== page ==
Many supplements work well on rodents, but are disappointing when given to humans. Resveratrol is not one of these supplements. Scientists at the University of Maastricht in the Netherlands gave the stuff to 11 overweight men, and found that resveratrol had almost the same effects as it does in animal experiments – they were just more modest.
Studies on simple organisms show that resveratrol extends lifespan. Give it to mice and their endurance capacity increases because they burn fat more efficiently. Animal studies have also shown that resveratrol has a slimming effect, and makes obese mice healthier. [Cell Metab. 2008 Aug;8(2):157-68.]
Resveratrol's effect works through the enzyme AMPK. AMPK becomes active when cells have less energy available and the amount of AMP in the cells increases. [AMPK stands for AMP-activated Kinase]. AMPK enables cells to absorb more glucose from the blood, to burn more fatty acids and prevents nutrients from being converted into glucose. AMPK also indirectly activates repair processes. Many of the positive health effects of physical exercise stem from the effect of AMPK.
The Dutch researchers gave their test subjects 150 mg resveratrol daily for 30 days. They used resVida, made by DSM.
For obvious reasons DSM did not fund the research. Animal studies have already resulted in so much positive exposure in the media for resveratrol that a human study – and this is the first – has little to add.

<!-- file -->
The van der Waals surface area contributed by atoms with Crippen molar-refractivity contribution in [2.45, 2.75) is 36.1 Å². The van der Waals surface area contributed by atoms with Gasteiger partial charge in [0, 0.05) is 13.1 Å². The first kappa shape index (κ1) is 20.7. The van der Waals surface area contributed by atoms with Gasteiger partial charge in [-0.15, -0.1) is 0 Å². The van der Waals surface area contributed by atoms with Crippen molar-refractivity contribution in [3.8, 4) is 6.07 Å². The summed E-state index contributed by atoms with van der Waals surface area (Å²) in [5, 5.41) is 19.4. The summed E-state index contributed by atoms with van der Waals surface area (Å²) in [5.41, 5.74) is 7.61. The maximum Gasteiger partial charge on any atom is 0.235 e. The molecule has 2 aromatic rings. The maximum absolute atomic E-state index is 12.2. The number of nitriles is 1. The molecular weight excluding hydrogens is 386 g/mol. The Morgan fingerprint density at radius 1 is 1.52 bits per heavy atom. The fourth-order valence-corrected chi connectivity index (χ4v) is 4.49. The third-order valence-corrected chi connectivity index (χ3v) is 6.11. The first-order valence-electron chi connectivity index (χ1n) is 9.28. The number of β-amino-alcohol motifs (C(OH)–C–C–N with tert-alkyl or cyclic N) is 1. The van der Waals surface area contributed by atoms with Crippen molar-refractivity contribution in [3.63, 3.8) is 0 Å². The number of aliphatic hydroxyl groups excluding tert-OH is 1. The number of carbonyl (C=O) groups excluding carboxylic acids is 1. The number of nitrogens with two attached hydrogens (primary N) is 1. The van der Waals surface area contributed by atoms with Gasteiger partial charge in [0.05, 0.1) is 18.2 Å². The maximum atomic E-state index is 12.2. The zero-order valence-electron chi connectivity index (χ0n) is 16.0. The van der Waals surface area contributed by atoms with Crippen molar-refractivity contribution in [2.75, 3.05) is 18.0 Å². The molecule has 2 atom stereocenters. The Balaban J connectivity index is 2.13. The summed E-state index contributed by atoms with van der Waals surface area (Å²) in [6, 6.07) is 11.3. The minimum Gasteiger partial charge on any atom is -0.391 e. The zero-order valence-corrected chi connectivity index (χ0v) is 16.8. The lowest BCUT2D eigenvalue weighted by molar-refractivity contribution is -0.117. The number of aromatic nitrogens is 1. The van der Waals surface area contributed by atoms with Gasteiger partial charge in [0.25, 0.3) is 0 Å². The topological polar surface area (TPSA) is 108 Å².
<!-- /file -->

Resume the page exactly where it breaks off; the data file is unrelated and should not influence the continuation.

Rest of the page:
Although the effects that the researchers observed were all subtle ones, they did all point in the same direction: resveratrol's effects strongly resemble those caused by physical exercise or weight loss. The figures below show that resveratrol activates AMPK [pAMPK], and via AMPK also activates SIRT1, an enzyme that initiates repair processes in cells.
In the men's muscle cells there was an increase in the activity of enzymes that are involved in fatty acid burning, such as citrate synthase.
Muscle and liver cells stored more fat, probably in the form of a 'working supply' because the cells had started to burn more fat.
Resveratrol reduced the blood concentrations of the inflammatory protein TNF-alpha, insulin and glucose.
Energy expenditure went down, as did fat oxidation. This occurred during rest periods, for example when the subjects were asleep. Resveratrol probably makes metabolism more efficient in the same way that endurance sports also make athletes' metabolism more efficient.
In the dose used in the experiment and without physical exercise, resveratrol doesn't work as a slimming supplement. But the study does make one wonder about the effect resveratrol would have if it were combined with training or substances such as EGCG, capsaicin or caffeine.
Cell Metab. 2011 Nov 2;14(5):612-22.